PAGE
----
] Microchannels were designed with guide structures (Fig. Figure 9. 9. (2003).286 CHAPTER 9 Figure 9. forming a stable liquid-liquid interface.3 Microchannels with guide structures forming a stable liquid-liquid interface. copyright Elsevier. These required three photomasks and three independent etching cycles.2 Immunoassay chip. copyright Elsevier. [Reprinted with permission from Sato et al.] . Surface-chemical modification with octadecylsilane stabilized liquid flow in organic solvent carrying channels. [Reprinted with permission from Sato et al. (2003).3).

The sample is driven through the short sample channel across the separation channel by application of a potential. The methodology employs antibody-coated polystyrene beads packed in the microchannels and thermal-lens microscopy for detection.1 Capillary electrophoresis (CE) A microfluidic system for capillary electrophoresis (CE) is shown in Fig. 9.MICRO-TOTAL-ANALYSIS SYSTEMS (mTAS) 287 As an alternative to traditional ELISA. copyright Elsevier. and the Figure 9. where sample introduction and electrophoretic separation are accomplished in each of two crossing channels. [Reprinted with permission from Guber et al.4. 9. (a) Sample introduction and electrophoretic separation are accomplished in each of two crossing channels.2 Capillary Electrophoresis Arrays (CEA) 9. and (c) the “plug” is electrophoretically separated by application of another potential.4 A microfluidic system for capillary electrophoresis.2. this immunoassay chip is able to measure ultra-trace amounts of human carcinoembryonic antigen (CEA) (a serum colon cancer marker) and interferon.] . (2004). (b) The sample is driven through the short sample channel across the separation channel by application of a potential.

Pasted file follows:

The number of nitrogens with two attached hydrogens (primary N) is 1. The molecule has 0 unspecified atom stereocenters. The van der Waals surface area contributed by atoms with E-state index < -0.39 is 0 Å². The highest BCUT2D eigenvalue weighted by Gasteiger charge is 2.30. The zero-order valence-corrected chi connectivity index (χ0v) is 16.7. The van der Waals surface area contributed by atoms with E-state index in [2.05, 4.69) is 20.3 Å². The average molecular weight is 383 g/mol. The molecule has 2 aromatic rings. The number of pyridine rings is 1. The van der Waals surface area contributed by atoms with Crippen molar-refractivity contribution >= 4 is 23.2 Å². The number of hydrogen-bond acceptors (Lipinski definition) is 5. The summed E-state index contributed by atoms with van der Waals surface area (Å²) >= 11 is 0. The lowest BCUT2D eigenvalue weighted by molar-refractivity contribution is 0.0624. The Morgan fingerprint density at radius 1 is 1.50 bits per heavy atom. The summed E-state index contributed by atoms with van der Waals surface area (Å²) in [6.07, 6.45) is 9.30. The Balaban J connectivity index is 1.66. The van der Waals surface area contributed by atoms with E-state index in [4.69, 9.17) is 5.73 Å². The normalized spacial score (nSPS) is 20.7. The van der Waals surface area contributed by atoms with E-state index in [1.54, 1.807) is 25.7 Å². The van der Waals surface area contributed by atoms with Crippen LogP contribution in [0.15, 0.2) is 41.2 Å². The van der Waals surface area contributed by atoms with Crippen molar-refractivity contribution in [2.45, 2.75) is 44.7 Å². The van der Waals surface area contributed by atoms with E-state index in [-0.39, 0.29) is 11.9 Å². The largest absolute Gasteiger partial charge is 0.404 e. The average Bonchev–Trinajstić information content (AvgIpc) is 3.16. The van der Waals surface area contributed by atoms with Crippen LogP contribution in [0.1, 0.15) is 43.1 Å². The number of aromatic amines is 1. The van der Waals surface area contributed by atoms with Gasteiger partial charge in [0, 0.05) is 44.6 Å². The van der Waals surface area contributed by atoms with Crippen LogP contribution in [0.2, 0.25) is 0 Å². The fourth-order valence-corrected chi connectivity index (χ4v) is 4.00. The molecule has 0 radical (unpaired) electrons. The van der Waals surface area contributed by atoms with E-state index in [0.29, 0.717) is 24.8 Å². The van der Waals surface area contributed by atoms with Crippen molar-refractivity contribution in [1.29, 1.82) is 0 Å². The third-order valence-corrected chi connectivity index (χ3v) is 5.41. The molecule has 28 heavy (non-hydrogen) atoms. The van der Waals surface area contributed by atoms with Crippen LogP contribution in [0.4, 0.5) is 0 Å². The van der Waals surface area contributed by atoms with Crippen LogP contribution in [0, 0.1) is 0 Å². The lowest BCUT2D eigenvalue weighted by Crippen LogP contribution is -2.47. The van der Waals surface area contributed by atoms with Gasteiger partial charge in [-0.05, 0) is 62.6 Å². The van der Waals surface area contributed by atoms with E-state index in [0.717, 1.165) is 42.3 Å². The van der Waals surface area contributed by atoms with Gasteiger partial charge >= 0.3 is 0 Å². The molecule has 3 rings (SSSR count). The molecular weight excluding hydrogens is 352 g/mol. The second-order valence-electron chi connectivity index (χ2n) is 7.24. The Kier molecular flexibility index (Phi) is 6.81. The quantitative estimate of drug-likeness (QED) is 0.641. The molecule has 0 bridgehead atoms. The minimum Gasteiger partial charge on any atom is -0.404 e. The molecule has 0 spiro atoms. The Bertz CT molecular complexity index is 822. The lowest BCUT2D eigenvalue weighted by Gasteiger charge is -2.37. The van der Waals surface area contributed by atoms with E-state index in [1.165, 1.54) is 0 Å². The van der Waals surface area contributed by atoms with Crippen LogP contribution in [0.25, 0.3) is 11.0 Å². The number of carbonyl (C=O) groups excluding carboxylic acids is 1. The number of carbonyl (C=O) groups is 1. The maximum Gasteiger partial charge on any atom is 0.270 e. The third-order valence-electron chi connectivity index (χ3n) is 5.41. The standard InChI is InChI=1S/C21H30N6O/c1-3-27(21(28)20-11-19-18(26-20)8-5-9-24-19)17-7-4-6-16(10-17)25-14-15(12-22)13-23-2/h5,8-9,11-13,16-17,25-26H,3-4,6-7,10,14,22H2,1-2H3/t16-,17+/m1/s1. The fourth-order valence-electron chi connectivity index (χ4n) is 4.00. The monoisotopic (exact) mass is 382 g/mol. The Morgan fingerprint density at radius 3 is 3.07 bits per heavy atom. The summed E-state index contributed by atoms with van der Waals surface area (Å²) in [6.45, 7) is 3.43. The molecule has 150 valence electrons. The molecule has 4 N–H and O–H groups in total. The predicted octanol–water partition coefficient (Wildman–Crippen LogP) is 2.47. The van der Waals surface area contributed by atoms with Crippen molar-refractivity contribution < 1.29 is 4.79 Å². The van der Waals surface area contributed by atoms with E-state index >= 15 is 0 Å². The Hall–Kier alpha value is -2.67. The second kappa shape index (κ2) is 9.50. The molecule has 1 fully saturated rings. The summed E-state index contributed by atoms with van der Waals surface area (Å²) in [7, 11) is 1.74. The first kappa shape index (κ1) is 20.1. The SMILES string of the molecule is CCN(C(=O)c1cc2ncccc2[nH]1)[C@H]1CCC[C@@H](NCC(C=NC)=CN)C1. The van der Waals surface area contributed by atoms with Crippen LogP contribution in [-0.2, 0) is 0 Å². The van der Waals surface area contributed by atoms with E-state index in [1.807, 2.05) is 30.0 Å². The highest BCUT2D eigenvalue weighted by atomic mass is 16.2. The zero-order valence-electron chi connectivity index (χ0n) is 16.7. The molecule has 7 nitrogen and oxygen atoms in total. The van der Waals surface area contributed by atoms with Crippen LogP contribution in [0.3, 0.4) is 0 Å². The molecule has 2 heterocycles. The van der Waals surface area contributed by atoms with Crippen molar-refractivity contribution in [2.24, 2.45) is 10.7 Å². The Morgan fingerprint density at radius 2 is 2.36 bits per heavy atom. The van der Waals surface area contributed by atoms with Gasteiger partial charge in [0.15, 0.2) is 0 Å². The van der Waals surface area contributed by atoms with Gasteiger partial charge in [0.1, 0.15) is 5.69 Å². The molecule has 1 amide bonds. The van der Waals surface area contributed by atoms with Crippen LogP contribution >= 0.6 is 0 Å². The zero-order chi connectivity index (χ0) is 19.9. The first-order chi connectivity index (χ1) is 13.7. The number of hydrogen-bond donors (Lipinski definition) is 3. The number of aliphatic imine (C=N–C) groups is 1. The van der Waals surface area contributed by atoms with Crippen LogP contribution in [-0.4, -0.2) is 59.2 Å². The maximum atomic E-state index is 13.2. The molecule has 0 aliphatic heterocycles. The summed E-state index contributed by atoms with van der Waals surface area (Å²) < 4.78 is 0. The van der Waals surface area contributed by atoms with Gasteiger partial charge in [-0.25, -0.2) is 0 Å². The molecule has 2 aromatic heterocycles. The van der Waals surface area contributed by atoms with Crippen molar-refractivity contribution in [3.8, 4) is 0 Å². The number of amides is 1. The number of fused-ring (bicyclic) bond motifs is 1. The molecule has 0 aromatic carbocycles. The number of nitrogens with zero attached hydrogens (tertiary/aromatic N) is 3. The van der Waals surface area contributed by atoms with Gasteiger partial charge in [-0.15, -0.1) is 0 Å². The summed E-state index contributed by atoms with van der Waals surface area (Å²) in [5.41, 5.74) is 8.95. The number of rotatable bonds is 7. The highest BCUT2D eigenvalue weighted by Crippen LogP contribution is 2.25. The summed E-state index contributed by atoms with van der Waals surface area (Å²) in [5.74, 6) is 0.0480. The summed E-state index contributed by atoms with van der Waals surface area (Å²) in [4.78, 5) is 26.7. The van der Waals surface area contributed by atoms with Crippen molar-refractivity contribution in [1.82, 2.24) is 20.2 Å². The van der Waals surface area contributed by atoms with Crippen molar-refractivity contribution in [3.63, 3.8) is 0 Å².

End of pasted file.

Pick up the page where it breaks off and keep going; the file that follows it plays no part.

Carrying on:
. . . . . . . . . . . . . . . . . . . . . . . . . . . . . . . . . . . . . . . . . . 11. . . . . . . . . . . . . . . . . . . .2 Fabrication . . Functional genomics is the overall effort of deconstructing the genome to assign 341 . . . .1 Technology requirements . . . . . . . . . . . . . . . . . . . . . . . . . . . . . . . . . . . . . . . . and the exchange and recombination of genetic material. . . . . . . . 11. . . . DNA-LOC Devices . . . . . . . . . . . 11. . . . . . . . . . . 11. . . 11. . .1. . 11. . . . . . . . .3 cDNA chip experimentation . . . . . . . . . .1 11. 11. .1 Introduction . . . . . . . . .3. . . . . . . . . . . . . . . . . . . . . . . and interpreting of data [Baldi and Hatfield. . . . .1 Introduction to Genomics 11. . . and (4) bioinformatics. .3. . . . . . . . . . . . . . 2002].5 11. . .5. . . . . . . analyzing. . . . . . . . . . . . . . . . . . . . . . . . . . . . (3) technical advances such as PCR and automatic DNA sequencing. . . . . . . . . . DNA Microarrays . . . . . . . . . . . . . . .4 Molecular genetics . . . .1 Definition . 341 341 343 344 345 351 353 353 354 354 355 355 355 363 367 370 370 373 373 374 11. . . . . . . . . . . References . . . . . . . .6 11. . . . . . . . . . . . . . .5 Microarray data analysis . . . . . . . . . . . . . . . . . . . . . . . . . . . . . . . . . . . . . . . . . . . . . . . . . . . . . . . . . . Gene Expression Profiling . . . . 11. . . . . . . . . . . . . . . . . . . . . . . . . . . . . . . . . . . . . . . . . . . . . . . . . . . . . . . . . . . .5. 11. . . . . . . . .1. . . . . . . . . . 11. . . . . . . . . . . . . . . . . . . . . . . . . . . . . . . . . . . . . 11. . . . . . . . . . . . . . . . . (2) the understanding of restriction endonucleases and DNA ligases capable of cutting and rejoining DNA at sequence specific sites. . . . . . . . . . . . . . . . . . . . . . . . . . . . . the storing. . . . . . . . . . . . . . . .3 RT-PCR . . . . . . . . . . . . .5. . . . . . . . . . . . . . . .1. . . . . . . . . . . . . . .5. . . . . . . . . . . . . . . . . . .Chapter 11 Genomics and DNA Microarrays 11. .1 Definition The science of genomics includes (1) understanding the mechanism of DNA replication. . . . . . . . . . . protein synthesis. .1. . . . . . . . . . . . . . . . . .4 11. . . . .2 A brief history of genetics . . . . . . . . . . . . .1. . . . . . . . . . . .2 Measuring transcript levels . . .2 11. . . . .4 Oligo chip experimentation . . . . . . . . . . . . . . . .3 11. . . . . . . . gene expression. . Review Questions . Polymerase Chain Reaction (PCR) . . . . . . . . . . . . . .7 Introduction to Genomics . . . . . 11. . . . . . . . . . . . .3. . .5. Pharmacogenomics . .3 The human genome . . . . . . . . . . .